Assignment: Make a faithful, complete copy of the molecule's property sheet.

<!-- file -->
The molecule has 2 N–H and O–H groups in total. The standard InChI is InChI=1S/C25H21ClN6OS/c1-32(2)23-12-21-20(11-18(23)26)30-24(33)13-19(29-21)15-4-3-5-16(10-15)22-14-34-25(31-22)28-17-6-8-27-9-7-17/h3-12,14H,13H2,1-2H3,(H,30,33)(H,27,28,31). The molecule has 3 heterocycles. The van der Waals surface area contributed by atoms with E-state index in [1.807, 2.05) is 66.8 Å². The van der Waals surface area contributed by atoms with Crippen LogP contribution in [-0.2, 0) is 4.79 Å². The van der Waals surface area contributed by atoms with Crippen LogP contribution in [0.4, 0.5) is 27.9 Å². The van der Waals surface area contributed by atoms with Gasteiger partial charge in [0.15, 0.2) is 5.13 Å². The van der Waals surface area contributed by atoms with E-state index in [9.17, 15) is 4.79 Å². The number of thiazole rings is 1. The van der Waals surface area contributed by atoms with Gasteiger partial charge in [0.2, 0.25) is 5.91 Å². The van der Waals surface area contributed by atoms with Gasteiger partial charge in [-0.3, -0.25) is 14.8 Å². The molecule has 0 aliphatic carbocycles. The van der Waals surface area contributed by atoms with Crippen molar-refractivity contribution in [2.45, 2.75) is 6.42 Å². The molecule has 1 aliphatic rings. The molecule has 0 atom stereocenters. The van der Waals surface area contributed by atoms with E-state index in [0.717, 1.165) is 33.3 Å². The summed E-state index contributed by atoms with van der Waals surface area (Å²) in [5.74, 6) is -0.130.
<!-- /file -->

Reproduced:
The molecule has 2 N–H and O–H groups in total. The standard InChI is InChI=1S/C25H21ClN6OS/c1-32(2)23-12-21-20(11-18(23)26)30-24(33)13-19(29-21)15-4-3-5-16(10-15)22-14-34-25(31-22)28-17-6-8-27-9-7-17/h3-12,14H,13H2,1-2H3,(H,30,33)(H,27,28,31). The molecule has 3 heterocycles. The van der Waals surface area contributed by atoms with E-state index in [1.807, 2.05) is 66.8 Å². The van der Waals surface area contributed by atoms with Crippen LogP contribution in [-0.2, 0) is 4.79 Å². The van der Waals surface area contributed by atoms with Crippen LogP contribution in [0.4, 0.5) is 27.9 Å². The van der Waals surface area contributed by atoms with Gasteiger partial charge in [0.15, 0.2) is 5.13 Å². The van der Waals surface area contributed by atoms with E-state index in [9.17, 15) is 4.79 Å². The number of thiazole rings is 1. The van der Waals surface area contributed by atoms with Gasteiger partial charge in [0.2, 0.25) is 5.91 Å². The van der Waals surface area contributed by atoms with Gasteiger partial charge in [-0.3, -0.25) is 14.8 Å². The molecule has 0 aliphatic carbocycles. The van der Waals surface area contributed by atoms with Crippen molar-refractivity contribution in [2.45, 2.75) is 6.42 Å². The molecule has 1 aliphatic rings. The molecule has 0 atom stereocenters. The van der Waals surface area contributed by atoms with E-state index in [0.717, 1.165) is 33.3 Å². The summed E-state index contributed by atoms with van der Waals surface area (Å²) in [5.74, 6) is -0.130.